Is your baby developing normally?

Written by Dr John Pillinger, GP

Month one
After the birth your baby exhibits a number of primitive reflexes. Parents will soon be familiar with the rooting reflex, when the infant will turn its cheek toward touch. Their child will display a tendency to suck objects placed near their mouth and to grasp hold of things. abies are able to respond to sound and can locate a face close in front of them and follow it around. They start to recognise those around them and begin to show a preference for their mother. They are able to move their head to the side when placed down on their stomach and, by three wee!s, are able to shoot forwards and so shouldn"t be left alone on a bed or settee.

Month two
The moment every doting parent has been waiting for # the first smile$ The grasp reflex gives way to more purposeful reaching and slapping at ob%ects passing within vision.

Month three
y this stage babies are now becoming &uite sociable and smile when spo!en to. Their eyes will follow moving ob%ects and search for sounds. 'oos and chuc!les resound and they will actively hold ob%ects placed in their hand. Great entertainment can be achieved with the help of a mirror. They are able to roll from front to bac!, and when lying on their stomach they can lift their heads up and !eep it there for a short time.

Month four
(nitially, babies can hold ob%ects, but will be reluctant to let go. )verything goes to the mouth and is chewed mercilessly. They will laugh and !ic! their legs. Their vision may have developed sufficiently to see across the room. (f you support them in an upright position, they will be able to see around more easily.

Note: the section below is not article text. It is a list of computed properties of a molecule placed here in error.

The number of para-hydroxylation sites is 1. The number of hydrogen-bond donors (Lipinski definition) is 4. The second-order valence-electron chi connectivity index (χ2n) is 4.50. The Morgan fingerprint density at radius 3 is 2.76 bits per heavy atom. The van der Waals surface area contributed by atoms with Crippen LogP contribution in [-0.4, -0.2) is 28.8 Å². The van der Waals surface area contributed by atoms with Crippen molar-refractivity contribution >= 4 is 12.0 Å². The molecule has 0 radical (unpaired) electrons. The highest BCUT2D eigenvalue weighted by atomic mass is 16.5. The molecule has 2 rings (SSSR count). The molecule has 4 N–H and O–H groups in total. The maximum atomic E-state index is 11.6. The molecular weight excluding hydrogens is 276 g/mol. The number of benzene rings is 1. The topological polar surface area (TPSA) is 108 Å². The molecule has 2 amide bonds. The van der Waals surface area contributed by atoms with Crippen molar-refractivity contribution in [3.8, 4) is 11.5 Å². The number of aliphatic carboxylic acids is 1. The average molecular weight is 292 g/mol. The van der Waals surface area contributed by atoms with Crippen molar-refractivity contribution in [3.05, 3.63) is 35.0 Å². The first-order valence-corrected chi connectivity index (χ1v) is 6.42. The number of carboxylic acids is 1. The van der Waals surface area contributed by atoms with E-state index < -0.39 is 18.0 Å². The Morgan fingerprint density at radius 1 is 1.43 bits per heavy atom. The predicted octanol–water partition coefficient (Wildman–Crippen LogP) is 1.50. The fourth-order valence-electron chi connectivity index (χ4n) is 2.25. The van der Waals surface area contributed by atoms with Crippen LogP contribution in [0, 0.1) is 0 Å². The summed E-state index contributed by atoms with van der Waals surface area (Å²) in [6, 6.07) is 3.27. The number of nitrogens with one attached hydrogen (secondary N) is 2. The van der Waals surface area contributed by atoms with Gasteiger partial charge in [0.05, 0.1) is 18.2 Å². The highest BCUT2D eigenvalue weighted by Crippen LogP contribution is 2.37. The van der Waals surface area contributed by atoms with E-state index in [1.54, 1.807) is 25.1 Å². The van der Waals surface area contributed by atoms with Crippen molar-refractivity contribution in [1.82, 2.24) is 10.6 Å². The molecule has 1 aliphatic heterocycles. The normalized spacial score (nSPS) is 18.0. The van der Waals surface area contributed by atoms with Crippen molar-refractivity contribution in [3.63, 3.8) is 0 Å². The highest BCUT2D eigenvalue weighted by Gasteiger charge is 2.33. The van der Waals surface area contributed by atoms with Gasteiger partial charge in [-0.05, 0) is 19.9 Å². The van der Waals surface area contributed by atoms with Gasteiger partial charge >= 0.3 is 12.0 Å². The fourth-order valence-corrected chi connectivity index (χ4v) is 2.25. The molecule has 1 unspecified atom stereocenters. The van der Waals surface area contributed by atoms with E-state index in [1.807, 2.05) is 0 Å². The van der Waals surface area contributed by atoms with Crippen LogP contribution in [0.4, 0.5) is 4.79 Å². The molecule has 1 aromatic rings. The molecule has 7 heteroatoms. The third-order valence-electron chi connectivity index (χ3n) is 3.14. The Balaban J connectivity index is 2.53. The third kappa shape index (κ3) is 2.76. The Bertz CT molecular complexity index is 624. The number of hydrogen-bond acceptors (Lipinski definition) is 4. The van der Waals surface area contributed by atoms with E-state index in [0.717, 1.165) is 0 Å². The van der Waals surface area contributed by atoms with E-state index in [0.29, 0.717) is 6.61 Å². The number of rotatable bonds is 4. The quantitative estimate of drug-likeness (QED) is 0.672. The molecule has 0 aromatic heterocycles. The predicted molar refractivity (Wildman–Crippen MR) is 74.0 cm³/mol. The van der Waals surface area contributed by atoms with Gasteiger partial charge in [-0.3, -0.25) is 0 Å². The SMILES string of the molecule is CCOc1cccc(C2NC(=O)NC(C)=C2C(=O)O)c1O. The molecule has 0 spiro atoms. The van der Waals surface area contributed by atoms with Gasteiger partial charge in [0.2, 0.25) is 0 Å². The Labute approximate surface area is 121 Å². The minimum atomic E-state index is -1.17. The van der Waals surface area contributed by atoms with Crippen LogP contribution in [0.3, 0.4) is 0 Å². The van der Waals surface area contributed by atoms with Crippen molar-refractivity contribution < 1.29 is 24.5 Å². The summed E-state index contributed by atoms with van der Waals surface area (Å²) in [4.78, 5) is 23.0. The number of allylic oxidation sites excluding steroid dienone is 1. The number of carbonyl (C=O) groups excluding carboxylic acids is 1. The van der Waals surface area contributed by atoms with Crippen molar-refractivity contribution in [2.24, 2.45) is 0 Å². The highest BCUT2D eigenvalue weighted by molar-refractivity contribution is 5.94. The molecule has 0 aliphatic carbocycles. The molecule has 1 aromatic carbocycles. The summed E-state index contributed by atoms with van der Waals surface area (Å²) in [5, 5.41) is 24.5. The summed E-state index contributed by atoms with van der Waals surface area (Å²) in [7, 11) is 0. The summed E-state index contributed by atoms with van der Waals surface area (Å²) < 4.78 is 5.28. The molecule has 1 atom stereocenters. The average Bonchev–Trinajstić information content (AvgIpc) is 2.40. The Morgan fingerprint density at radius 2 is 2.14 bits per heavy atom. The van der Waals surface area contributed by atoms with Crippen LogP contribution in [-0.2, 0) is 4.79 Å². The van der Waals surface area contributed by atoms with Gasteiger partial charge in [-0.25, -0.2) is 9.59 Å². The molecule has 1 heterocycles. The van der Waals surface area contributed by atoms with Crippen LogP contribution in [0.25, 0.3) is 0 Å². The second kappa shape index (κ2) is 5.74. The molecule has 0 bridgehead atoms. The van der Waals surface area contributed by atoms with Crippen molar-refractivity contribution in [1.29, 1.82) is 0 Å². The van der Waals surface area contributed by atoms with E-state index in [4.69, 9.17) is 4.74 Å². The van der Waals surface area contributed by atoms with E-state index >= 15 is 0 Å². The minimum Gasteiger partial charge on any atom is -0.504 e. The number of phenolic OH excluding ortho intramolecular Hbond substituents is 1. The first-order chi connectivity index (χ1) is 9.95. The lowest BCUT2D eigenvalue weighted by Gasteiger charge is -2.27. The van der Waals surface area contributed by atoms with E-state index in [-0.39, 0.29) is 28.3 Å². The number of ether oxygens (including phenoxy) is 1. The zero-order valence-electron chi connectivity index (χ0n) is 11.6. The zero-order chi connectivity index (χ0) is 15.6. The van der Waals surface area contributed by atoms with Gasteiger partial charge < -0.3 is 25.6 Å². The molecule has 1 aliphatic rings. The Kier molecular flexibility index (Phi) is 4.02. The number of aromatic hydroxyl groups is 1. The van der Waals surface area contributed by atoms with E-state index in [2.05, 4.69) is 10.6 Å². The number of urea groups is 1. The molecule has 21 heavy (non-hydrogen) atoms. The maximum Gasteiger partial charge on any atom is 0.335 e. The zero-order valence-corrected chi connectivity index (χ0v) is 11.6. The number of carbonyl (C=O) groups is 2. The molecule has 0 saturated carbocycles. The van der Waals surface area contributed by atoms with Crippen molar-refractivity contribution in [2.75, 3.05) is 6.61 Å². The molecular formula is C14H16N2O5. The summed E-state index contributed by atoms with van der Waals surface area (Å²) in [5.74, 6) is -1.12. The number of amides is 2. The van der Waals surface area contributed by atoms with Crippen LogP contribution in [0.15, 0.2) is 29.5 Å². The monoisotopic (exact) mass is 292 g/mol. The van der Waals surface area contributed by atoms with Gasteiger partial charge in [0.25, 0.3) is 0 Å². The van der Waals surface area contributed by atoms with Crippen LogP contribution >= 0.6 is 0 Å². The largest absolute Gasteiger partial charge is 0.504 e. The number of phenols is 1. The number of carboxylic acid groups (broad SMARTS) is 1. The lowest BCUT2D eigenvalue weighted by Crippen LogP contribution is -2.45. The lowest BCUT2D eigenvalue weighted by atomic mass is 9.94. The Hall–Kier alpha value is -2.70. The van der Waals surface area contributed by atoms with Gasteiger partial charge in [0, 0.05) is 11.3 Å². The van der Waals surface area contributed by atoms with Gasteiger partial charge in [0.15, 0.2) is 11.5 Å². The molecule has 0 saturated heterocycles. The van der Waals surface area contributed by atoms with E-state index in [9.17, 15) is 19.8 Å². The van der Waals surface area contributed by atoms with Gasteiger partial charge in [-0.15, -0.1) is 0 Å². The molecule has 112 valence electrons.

Month five
Tic!ling brings s&ueals of delight, and there"s no lag of the head, when your baby is pulled up gently to a sitting position from lying down. They have discovered their hands and play with their fingers. abies are now able to roll front to bac! and bac! to front.

Month six
abies can now sit with assistance, and by nine months should be able to sit unsupported. They will "chat" away to their toys spontaneously and learn to pass ob%ects from hand to hand.

Month seven
*ne of the more irritating behaviours develops # banging the table repeatedly with a toy or spoon. +hen placed on their stomach, babies can pivot right around in a circle. They recognise their mother as important and others as strangers. (f a stranger approaches, they may cry out and mum can misinterpret this, unless aware of the possibility. ,erbally, vowel sounds are produced in abundance.

Month eight
-ow it"s the turn of consonant sounds .da, ba, !a/ to flow, much to dad"s delight$

Month nine
A number of important things are going to happen around this time, all relating to mobility and ability. 0our baby will be starting to crawl or may bottom shuffle. The latter group literally shuffle around on their bottoms to get from place to place and tend to wal! later than the crawlers. They can pull themselves up to standing and can maintain this position supported. 1oon they will be off and re&uire a good deal more in the way of supervision than previously. They learn the all2important human ability to oppose the thumb and index finger, increasing their dexterity. -ow more than ever, home safety is paramount. 3ather than saying no to them the whole time, you"ll find they are easily distracted by an acceptable alternative activity. 1eparation anxiety may occur, with baby crying when you leave the room at night. edtime can subse&uently become a problem, though games of hide and see! can help them to ad%ust to being separated from mum.

10 to 1 months
0our baby will have usually progressed to being able to wal! without the help of furniture, holding onto to an adult, both hands at first and then one.